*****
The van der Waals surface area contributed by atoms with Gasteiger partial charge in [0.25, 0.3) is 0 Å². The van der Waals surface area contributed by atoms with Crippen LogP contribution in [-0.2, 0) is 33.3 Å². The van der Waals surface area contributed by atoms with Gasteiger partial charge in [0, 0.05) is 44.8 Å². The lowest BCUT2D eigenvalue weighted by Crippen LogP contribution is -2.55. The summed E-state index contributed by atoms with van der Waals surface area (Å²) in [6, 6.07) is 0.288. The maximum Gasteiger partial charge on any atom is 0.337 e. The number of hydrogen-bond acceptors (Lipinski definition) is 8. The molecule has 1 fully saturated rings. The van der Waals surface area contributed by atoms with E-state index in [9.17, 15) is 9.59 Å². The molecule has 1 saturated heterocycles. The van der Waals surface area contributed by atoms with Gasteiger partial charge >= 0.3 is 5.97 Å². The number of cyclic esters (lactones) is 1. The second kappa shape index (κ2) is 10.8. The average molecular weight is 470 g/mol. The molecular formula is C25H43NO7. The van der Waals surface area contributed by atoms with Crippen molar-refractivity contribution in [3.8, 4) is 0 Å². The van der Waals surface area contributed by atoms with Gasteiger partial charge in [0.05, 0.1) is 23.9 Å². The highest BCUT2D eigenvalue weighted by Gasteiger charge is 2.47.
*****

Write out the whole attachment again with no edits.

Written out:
The van der Waals surface area contributed by atoms with Gasteiger partial charge in [0.25, 0.3) is 0 Å². The van der Waals surface area contributed by atoms with Crippen LogP contribution in [-0.2, 0) is 33.3 Å². The van der Waals surface area contributed by atoms with Gasteiger partial charge in [0, 0.05) is 44.8 Å². The lowest BCUT2D eigenvalue weighted by Crippen LogP contribution is -2.55. The summed E-state index contributed by atoms with van der Waals surface area (Å²) in [6, 6.07) is 0.288. The maximum Gasteiger partial charge on any atom is 0.337 e. The number of hydrogen-bond acceptors (Lipinski definition) is 8. The molecule has 1 fully saturated rings. The van der Waals surface area contributed by atoms with E-state index in [9.17, 15) is 9.59 Å². The molecule has 1 saturated heterocycles. The van der Waals surface area contributed by atoms with Gasteiger partial charge >= 0.3 is 5.97 Å². The number of cyclic esters (lactones) is 1. The second kappa shape index (κ2) is 10.8. The average molecular weight is 470 g/mol. The molecular formula is C25H43NO7. The van der Waals surface area contributed by atoms with Crippen molar-refractivity contribution in [3.8, 4) is 0 Å². The van der Waals surface area contributed by atoms with Gasteiger partial charge in [0.05, 0.1) is 23.9 Å². The highest BCUT2D eigenvalue weighted by Gasteiger charge is 2.47.